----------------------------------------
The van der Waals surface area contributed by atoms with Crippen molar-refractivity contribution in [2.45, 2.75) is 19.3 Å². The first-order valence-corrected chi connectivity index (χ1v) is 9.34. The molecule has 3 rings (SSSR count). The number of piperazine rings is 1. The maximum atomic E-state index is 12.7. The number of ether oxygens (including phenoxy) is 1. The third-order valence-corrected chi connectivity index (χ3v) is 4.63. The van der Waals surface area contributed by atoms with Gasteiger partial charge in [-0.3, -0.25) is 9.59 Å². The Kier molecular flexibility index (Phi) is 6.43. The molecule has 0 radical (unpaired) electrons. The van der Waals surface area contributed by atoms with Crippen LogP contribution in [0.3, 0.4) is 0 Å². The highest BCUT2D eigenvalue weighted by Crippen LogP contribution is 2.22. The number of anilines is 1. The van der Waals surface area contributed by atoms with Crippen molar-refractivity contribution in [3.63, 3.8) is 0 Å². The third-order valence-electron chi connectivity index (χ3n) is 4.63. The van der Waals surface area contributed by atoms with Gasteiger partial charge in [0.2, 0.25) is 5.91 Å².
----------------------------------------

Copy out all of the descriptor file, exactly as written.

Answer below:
The van der Waals surface area contributed by atoms with Crippen molar-refractivity contribution in [2.45, 2.75) is 19.3 Å². The first-order valence-corrected chi connectivity index (χ1v) is 9.34. The molecule has 3 rings (SSSR count). The number of piperazine rings is 1. The maximum atomic E-state index is 12.7. The number of ether oxygens (including phenoxy) is 1. The third-order valence-corrected chi connectivity index (χ3v) is 4.63. The van der Waals surface area contributed by atoms with Gasteiger partial charge in [-0.3, -0.25) is 9.59 Å². The Kier molecular flexibility index (Phi) is 6.43. The molecule has 0 radical (unpaired) electrons. The van der Waals surface area contributed by atoms with Crippen LogP contribution in [0.3, 0.4) is 0 Å². The highest BCUT2D eigenvalue weighted by Crippen LogP contribution is 2.22. The number of anilines is 1. The van der Waals surface area contributed by atoms with Crippen molar-refractivity contribution in [3.63, 3.8) is 0 Å². The third-order valence-electron chi connectivity index (χ3n) is 4.63. The van der Waals surface area contributed by atoms with Gasteiger partial charge in [0.2, 0.25) is 5.91 Å².